Asian shares, US stock futures and oil prices slipped on Thursday as surging US coronavirus cases, global trade tensions and an International Monetary Fund downgrade to economic projections dented confidence in a recovery.
MSCI’s broadest index of Asia-Pacific shares outside Japan fell 0.7 percent, Tokyo’s Nikkei share index slumped 1.4 percent, and Australia’s ASX 200 tumbled 1.8 percent. US stock futures also declined 0.7 percent following on from an overnight slide on Wall Street.
Markets in Hong Kong and mainland China were closed for public holidays on Thursday.
Florida, Oklahoma and South Carolina reported record increases in new coronavirus cases on Wednesday. Seven other states had record highs earlier in the week, and Australia posted its biggest daily rise in infections in two months.
The governors of New York, New Jersey and Connecticut ordered travellers from nine other states to quarantine on arrival, a worry for investors who had mostly been expecting an end to pandemic restrictions.
Texas is also facing a “massive outbreak” and authorities are considering localised restrictions, Governor Greg Abbott said in a television interview.
Market sentiment is rapidly turning more negative on concern that the spreading coronavirus could force policymakers to slow the pace or reverse business re-openings.
“We’ve had such a great run from the end of March it’s only inevitable that we should get at least a little step back on the way to higher prices over the course of the year,” Margie Patel, portfolio manager at Wells Fargo Asset Management, told Bloomberg.
Australian airline Qantas said on Thursday it does not expect sizeable international operations until at least July 2021, as the carrier announced plans to sack a fifth of its workforce and raise $1.3bn to stay afloat.
The IMF said it now expects a deeper global recession, with output to shrink 4.9 percent this year, much sharper than the 3.0 percent contraction predicted in April.
“There is a little bit of ‘reality bites’ coming,” said Damian Rooney, senior instructional salesman at stockbroker Argonaut in Perth.
“I don’t think there was a particular straw that broke the camel’s back, but people are a little bit twitchy – there are a lot of reasons to be pretty cautious.”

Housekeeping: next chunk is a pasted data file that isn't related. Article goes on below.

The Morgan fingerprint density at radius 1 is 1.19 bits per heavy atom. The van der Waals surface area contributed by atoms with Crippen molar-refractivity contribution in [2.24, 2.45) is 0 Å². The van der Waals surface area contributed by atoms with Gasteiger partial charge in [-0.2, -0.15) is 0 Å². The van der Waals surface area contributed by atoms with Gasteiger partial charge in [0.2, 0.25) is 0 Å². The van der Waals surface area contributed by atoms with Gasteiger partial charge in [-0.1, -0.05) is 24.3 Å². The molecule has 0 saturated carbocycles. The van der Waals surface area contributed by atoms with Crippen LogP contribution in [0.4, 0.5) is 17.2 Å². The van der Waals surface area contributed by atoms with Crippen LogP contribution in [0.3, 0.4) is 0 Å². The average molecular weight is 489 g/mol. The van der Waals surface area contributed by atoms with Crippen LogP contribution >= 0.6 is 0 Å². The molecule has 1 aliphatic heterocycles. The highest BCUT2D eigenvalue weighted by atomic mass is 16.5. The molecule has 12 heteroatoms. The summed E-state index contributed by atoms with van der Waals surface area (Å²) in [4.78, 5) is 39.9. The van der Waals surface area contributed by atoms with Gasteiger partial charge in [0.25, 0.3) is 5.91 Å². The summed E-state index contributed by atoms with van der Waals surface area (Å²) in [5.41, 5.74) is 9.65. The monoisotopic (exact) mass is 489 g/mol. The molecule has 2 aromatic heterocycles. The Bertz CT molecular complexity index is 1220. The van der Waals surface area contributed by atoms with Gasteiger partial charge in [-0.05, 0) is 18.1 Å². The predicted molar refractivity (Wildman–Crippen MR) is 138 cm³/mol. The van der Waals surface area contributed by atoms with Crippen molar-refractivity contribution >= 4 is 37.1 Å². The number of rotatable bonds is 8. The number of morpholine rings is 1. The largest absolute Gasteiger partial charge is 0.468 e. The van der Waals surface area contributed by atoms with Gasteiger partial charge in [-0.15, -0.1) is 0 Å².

Oil prices, a proxy for global energy consumption and economic growth, nursed losses following a 5-percent tumble overnight as US crude storage hit another record and worries of faltering consumer demand resurfaced.
US and Brent crude oil futures were both down two-thirds of 1 percent in late Asian trade.
“A second viral wave might weaken the energy demand outlook, and derail oil price’s trajectory towards a recovery. Market participants are attempting to price in that possibility pre-emptively,” Margaret Yang, strategist at trading firm DailyFX, said in a research note sent to Al Jazeera.
The dollar clung on to broad overnight gains which had lifted it from near a two-week low.
The yield on benchmark 10-year US Treasuries fell to a one-week low of 0.6724 percent.
Worries were even more pronounced on Wall Street overnight, and pulled major indexes back to flat for the month.
The S&P 500 fell 2.6 percent overnight, and the Nasdaq Composite snapped eight sessions of gains and slipped 2.2 percent.
The Dow Jones Industrial Average tumbled 2.72 percent with retail-investor darlings in the travel sector hammered.
Anxiety in markets is likely to remain heightened ahead of US jobless claims data due at 12:30 GMT, along with virus case figures, and confidence could be dented by disappointment on either count.
“Any improvement in jobs might be counteracted if there is another pickup in the case load in the United States,” said Kyle Rodda, market analyst at brokerage IG in Melbourne.
“It’s a potential handbrake on the growth rebound story.”
On top of virus concerns, worrying signals on the trade front have unnerved investors.
The US has added items valued at $3.1bn to a list of European goods eligible to be hit with import duties, as it seeks to keep the pressure on in a long-running dispute over aircraft subsidies.
“The US COVID-19 new case numbers that largely accounted for this change of view remain horrible … That, together with a worse trade outlook (following US tariffs on European goods, including gin!) might be enough to cement the recent risk re-think,” Robert Carnell, Asia-Pacific head of research at Dutch bank ING, said in a research note sent to Al Jazeera.
The Trump administration has also determined that Chinese firms, including Huawei and video surveillance company Hikvision are owned or controlled by the Chinese military, laying the groundwork for sanctions and fresh China-US tension.
That has stalled a rally in riskier currencies, and dropped the Australian dollar under 69 cents to $0.6864, and had the New Zealand dollar stalled around 64 cents.
Gold steadied at $1,764.07 an ounce.